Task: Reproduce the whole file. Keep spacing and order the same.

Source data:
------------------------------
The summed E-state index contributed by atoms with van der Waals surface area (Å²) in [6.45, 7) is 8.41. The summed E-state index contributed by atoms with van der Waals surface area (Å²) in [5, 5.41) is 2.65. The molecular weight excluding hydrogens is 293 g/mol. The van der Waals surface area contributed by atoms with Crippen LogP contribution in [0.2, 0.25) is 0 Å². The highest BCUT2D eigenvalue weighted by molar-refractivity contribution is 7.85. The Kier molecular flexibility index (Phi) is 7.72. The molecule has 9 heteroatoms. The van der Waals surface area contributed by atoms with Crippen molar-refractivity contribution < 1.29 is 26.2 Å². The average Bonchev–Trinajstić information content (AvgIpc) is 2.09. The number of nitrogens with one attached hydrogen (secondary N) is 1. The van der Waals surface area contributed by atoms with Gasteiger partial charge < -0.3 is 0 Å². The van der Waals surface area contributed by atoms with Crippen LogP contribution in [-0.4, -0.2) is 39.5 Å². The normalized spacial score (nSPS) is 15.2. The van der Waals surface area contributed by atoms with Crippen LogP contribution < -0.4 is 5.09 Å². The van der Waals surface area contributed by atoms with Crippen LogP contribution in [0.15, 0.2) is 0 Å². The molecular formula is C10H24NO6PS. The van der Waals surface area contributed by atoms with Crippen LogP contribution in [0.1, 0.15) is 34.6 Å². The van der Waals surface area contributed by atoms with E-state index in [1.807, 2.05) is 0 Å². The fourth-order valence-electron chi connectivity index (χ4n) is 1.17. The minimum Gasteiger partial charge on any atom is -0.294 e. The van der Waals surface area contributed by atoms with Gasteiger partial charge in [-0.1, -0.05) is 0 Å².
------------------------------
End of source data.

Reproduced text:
The summed E-state index contributed by atoms with van der Waals surface area (Å²) in [6.45, 7) is 8.41. The summed E-state index contributed by atoms with van der Waals surface area (Å²) in [5, 5.41) is 2.65. The molecular weight excluding hydrogens is 293 g/mol. The van der Waals surface area contributed by atoms with Crippen LogP contribution in [0.2, 0.25) is 0 Å². The highest BCUT2D eigenvalue weighted by molar-refractivity contribution is 7.85. The Kier molecular flexibility index (Phi) is 7.72. The molecule has 9 heteroatoms. The van der Waals surface area contributed by atoms with Crippen molar-refractivity contribution < 1.29 is 26.2 Å². The average Bonchev–Trinajstić information content (AvgIpc) is 2.09. The number of nitrogens with one attached hydrogen (secondary N) is 1. The van der Waals surface area contributed by atoms with Gasteiger partial charge < -0.3 is 0 Å². The van der Waals surface area contributed by atoms with Crippen LogP contribution in [-0.4, -0.2) is 39.5 Å². The normalized spacial score (nSPS) is 15.2. The van der Waals surface area contributed by atoms with Crippen LogP contribution < -0.4 is 5.09 Å². The van der Waals surface area contributed by atoms with Crippen LogP contribution in [0.15, 0.2) is 0 Å². The molecular formula is C10H24NO6PS. The van der Waals surface area contributed by atoms with Crippen LogP contribution in [0.1, 0.15) is 34.6 Å². The van der Waals surface area contributed by atoms with E-state index in [1.807, 2.05) is 0 Å². The fourth-order valence-electron chi connectivity index (χ4n) is 1.17. The minimum Gasteiger partial charge on any atom is -0.294 e. The van der Waals surface area contributed by atoms with Gasteiger partial charge in [-0.1, -0.05) is 0 Å².